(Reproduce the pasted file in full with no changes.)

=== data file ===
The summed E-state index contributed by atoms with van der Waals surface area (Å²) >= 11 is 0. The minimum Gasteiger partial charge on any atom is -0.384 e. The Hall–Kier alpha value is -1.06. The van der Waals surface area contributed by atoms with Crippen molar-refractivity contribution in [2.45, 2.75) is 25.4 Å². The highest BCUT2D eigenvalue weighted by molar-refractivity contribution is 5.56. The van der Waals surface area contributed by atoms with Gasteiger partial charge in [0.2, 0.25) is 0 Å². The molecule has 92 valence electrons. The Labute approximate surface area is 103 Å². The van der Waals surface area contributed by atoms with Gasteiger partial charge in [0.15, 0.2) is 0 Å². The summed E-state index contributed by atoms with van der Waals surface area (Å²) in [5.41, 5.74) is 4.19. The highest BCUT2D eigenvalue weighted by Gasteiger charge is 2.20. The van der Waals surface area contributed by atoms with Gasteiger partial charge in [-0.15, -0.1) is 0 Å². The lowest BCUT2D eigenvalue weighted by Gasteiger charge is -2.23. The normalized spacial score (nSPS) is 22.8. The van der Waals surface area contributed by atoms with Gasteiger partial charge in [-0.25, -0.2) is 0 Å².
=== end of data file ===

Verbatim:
The summed E-state index contributed by atoms with van der Waals surface area (Å²) >= 11 is 0. The minimum Gasteiger partial charge on any atom is -0.384 e. The Hall–Kier alpha value is -1.06. The van der Waals surface area contributed by atoms with Crippen molar-refractivity contribution in [2.45, 2.75) is 25.4 Å². The highest BCUT2D eigenvalue weighted by molar-refractivity contribution is 5.56. The van der Waals surface area contributed by atoms with Gasteiger partial charge in [0.2, 0.25) is 0 Å². The molecule has 92 valence electrons. The Labute approximate surface area is 103 Å². The van der Waals surface area contributed by atoms with Gasteiger partial charge in [0.15, 0.2) is 0 Å². The summed E-state index contributed by atoms with van der Waals surface area (Å²) in [5.41, 5.74) is 4.19. The highest BCUT2D eigenvalue weighted by Gasteiger charge is 2.20. The van der Waals surface area contributed by atoms with Gasteiger partial charge in [-0.15, -0.1) is 0 Å². The lowest BCUT2D eigenvalue weighted by Gasteiger charge is -2.23. The normalized spacial score (nSPS) is 22.8. The van der Waals surface area contributed by atoms with Gasteiger partial charge in [-0.25, -0.2) is 0 Å².